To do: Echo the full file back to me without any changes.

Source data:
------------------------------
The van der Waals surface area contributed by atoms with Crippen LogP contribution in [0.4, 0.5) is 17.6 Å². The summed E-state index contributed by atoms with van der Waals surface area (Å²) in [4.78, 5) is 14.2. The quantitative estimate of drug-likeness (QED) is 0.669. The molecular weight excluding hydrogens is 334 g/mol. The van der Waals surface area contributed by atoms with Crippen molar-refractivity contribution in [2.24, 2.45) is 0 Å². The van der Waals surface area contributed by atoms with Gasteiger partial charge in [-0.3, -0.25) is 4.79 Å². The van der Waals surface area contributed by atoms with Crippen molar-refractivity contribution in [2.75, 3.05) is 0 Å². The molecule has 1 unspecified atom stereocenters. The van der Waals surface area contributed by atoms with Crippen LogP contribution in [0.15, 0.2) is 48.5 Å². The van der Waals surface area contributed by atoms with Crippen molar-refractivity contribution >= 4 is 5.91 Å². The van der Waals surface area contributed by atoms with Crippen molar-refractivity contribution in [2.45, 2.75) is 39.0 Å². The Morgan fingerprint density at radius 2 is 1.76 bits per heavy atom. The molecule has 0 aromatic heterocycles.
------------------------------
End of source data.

The van der Waals surface area contributed by atoms with Crippen LogP contribution in [0.4, 0.5) is 17.6 Å². The summed E-state index contributed by atoms with van der Waals surface area (Å²) in [4.78, 5) is 14.2. The quantitative estimate of drug-likeness (QED) is 0.669. The molecular weight excluding hydrogens is 334 g/mol. The van der Waals surface area contributed by atoms with Crippen molar-refractivity contribution in [2.24, 2.45) is 0 Å². The van der Waals surface area contributed by atoms with Gasteiger partial charge in [-0.3, -0.25) is 4.79 Å². The van der Waals surface area contributed by atoms with Crippen molar-refractivity contribution in [2.75, 3.05) is 0 Å². The molecule has 1 unspecified atom stereocenters. The van der Waals surface area contributed by atoms with Crippen LogP contribution in [0.15, 0.2) is 48.5 Å². The van der Waals surface area contributed by atoms with Crippen molar-refractivity contribution >= 4 is 5.91 Å². The van der Waals surface area contributed by atoms with Crippen molar-refractivity contribution in [2.45, 2.75) is 39.0 Å². The Morgan fingerprint density at radius 2 is 1.76 bits per heavy atom. The molecule has 0 aromatic heterocycles.